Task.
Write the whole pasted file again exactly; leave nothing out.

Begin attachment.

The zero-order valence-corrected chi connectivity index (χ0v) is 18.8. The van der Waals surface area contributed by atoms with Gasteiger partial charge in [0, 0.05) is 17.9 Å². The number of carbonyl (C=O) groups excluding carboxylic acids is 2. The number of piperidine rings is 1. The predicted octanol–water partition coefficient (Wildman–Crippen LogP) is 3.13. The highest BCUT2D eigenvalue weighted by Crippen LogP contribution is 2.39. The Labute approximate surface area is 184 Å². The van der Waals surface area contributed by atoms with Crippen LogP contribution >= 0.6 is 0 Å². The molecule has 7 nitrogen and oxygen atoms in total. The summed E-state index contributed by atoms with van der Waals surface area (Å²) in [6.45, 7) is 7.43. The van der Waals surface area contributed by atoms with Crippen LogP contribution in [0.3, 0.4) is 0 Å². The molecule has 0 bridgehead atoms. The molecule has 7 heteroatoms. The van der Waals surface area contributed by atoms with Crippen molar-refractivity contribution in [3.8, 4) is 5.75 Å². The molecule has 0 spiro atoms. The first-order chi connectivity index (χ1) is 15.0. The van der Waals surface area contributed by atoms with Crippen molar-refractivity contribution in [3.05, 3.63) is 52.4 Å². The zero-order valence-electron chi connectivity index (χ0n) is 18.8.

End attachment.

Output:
The zero-order valence-corrected chi connectivity index (χ0v) is 18.8. The van der Waals surface area contributed by atoms with Gasteiger partial charge in [0, 0.05) is 17.9 Å². The number of carbonyl (C=O) groups excluding carboxylic acids is 2. The number of piperidine rings is 1. The predicted octanol–water partition coefficient (Wildman–Crippen LogP) is 3.13. The highest BCUT2D eigenvalue weighted by Crippen LogP contribution is 2.39. The Labute approximate surface area is 184 Å². The van der Waals surface area contributed by atoms with Crippen LogP contribution >= 0.6 is 0 Å². The molecule has 7 nitrogen and oxygen atoms in total. The summed E-state index contributed by atoms with van der Waals surface area (Å²) in [6.45, 7) is 7.43. The van der Waals surface area contributed by atoms with Crippen LogP contribution in [0.3, 0.4) is 0 Å². The molecule has 0 bridgehead atoms. The molecule has 7 heteroatoms. The van der Waals surface area contributed by atoms with Crippen molar-refractivity contribution in [3.8, 4) is 5.75 Å². The molecule has 0 spiro atoms. The first-order chi connectivity index (χ1) is 15.0. The van der Waals surface area contributed by atoms with Crippen molar-refractivity contribution in [3.05, 3.63) is 52.4 Å². The zero-order valence-electron chi connectivity index (χ0n) is 18.8.